Book / Author Review: Laughing Without An Accent, by Firoozeh Dumas
I like her writing because:
She is unembarrassed
I especially like her chapter on The Jester and I, where she talked about her disconnect in college because she was an early-to-bedder while social life in the dorm happens only after dark, her disassociation for dorm activities that typically involved lots of drinking because she yearned for intelligent conversations and discussions on minutiae but could hardly find anyone who shared the same interest or affinity as her despite her attempts to join a church social group because they don’t drink, a group of volunteers who was supposed to practice English on foreigners but hardly spoke any English, a running group who ran too fast for her to keep up with, a group which promoted team spirit at football games except she doesn’t like football and thought that the game is too long, and a whole plethora of other social groups which did not bring her closer to her mission of finding a kindred soul.
On many levels I identify with her. Like her, I am also an early sleeper and can’t stand late night parties. I don’t drink and would rather spend time engaging in meaningful conversations. I have also tried to be open and flexible in my attempt to find like-minded people to connect with, to which end I tried various social activities and found myself leaving promptly within a half hour of disinterest and unmatched expectation.
She is observant
In her junior year in college, she moved into the International House where half the residents were American and half of them were foreigners. The kind of place where an Israeli, a Palestinian, an Italian and an American from Nebraska could eat dinner together and discuss politics, soccer and Bollywood. “If every world leader could spend one year living at an International House, there would be far fewer wars. Of that I am absolutely certain.”
Isn’t that true? If people of different ethnicities, background and citizenship were to spend time engaging one another in healthy and wholesome conversations, there is less reason for us to hate and want to hurt or destroy one another.
She is funny
“During my first week at International House, I discovered one couldn’t spit without hitting someone interesting and smart. Foreign countries do not send their dumbest abroad.”
She is honest
“My first year as a mother was tough, like one of those births where the baby is facing the wrong way and the doctor decides to manually turn him. In my case, it took about a year for me to be straightened out.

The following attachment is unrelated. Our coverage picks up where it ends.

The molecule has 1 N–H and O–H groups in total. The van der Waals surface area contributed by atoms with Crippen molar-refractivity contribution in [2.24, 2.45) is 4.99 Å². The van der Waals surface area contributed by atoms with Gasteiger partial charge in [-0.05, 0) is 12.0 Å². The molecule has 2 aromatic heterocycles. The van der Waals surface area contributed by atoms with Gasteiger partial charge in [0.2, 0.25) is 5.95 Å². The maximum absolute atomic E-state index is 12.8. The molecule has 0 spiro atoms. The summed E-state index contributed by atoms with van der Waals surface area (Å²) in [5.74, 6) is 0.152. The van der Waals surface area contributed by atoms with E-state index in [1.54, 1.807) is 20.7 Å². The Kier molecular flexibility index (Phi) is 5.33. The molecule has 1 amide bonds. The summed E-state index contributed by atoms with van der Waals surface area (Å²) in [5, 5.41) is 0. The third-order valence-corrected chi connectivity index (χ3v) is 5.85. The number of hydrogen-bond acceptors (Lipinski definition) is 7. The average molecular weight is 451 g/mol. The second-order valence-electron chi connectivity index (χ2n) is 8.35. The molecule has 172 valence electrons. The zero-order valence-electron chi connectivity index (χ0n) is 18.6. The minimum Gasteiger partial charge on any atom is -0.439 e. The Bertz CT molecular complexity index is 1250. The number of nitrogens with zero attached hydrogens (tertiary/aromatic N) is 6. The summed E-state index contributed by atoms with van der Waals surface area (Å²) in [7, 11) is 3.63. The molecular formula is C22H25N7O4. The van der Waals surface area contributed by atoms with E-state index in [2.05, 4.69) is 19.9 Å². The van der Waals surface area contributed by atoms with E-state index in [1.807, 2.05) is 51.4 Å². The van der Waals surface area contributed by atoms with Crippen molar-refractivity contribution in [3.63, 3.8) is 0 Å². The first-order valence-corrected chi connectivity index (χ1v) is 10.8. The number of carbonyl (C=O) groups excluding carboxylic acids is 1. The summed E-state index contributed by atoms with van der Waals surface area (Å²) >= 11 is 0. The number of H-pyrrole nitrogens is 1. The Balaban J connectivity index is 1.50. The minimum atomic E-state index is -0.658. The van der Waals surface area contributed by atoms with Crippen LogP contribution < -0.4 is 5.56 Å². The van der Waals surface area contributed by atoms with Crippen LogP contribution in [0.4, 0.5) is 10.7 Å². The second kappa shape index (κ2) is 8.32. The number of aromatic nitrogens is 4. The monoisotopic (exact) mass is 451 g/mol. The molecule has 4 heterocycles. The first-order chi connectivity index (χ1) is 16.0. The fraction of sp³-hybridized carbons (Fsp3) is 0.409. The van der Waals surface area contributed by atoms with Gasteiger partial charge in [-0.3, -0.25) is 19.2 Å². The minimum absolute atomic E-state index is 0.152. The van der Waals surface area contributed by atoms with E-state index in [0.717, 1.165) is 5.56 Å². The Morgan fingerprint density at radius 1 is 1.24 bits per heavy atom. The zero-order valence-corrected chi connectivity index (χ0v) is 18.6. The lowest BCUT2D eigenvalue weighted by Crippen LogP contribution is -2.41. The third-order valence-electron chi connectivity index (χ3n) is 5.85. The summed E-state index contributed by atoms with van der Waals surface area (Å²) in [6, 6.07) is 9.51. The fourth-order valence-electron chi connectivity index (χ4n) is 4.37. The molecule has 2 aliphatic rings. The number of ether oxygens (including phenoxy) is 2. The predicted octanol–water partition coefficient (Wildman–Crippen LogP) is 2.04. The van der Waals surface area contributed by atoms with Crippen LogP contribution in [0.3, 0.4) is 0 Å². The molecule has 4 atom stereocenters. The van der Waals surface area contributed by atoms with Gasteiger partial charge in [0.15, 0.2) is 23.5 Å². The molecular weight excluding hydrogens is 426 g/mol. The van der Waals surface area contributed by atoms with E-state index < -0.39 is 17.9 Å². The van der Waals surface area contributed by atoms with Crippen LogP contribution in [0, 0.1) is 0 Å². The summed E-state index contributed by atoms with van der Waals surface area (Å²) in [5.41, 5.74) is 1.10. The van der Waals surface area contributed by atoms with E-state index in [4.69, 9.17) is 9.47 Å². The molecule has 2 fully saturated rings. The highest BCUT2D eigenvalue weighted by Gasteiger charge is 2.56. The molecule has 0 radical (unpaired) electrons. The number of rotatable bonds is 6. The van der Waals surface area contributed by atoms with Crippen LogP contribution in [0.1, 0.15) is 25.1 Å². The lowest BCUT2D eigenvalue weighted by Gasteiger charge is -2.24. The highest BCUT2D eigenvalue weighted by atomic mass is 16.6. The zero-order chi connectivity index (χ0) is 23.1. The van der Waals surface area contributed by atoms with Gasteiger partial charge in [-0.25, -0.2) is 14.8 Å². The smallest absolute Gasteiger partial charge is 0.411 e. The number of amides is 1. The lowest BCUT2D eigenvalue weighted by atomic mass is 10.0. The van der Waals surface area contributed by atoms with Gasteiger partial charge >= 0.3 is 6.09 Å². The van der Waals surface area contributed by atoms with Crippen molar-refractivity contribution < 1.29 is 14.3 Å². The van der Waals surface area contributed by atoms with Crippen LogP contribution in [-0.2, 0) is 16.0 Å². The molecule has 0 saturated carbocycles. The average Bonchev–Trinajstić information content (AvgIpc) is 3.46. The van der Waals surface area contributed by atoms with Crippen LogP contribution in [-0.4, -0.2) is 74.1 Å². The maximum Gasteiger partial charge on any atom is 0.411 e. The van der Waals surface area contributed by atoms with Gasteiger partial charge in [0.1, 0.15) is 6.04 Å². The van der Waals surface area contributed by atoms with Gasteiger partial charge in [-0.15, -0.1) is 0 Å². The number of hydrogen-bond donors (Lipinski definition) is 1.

I remember wanting to do upper arm exercises ten minutes a day.
I remember wanting to make homemade baby food.
I remember desperately wanting to be better than who I was.
But every once in a while I look at my son’s photo album from his first year and all I see is a baby who knew he was loved. I see a baby who was fed, cleaned, and clothed. And I see a baby who did not care that his mom’s buns were not made of steel.”
Again, I identify with her on this part. The many resolves I make to myself which I don’t fulfill.
I then searched for her online, and found this on her website:
“I always thought that in order to be a writer, you had to be English and dead. On top of that, I’m an immigrant and my parents encouraged me to go into practical careers. (“Be a dentist. Everyone has a mouth.”)
I have a few friends who have sold millions of books and who are able to support themselves solely through writing. I am so envious! Most of us have other jobs that pay the bills. I, for example, give speeches. If you are going into writing to make money, don’t bother. You will be far better off becoming a dentist. Remember that everyone has a mouth.”
She is indeed funny.
“She believes that everyone has a story to tell and that everyone’s story counts.”
That’s my personal belief and motto as a writer too. See, I identify so much with her I’m a fan already.
Note: Words in inverted commas and italics are the mentioned author, Firoozeh Dumas' - they are excerpts from her book and website.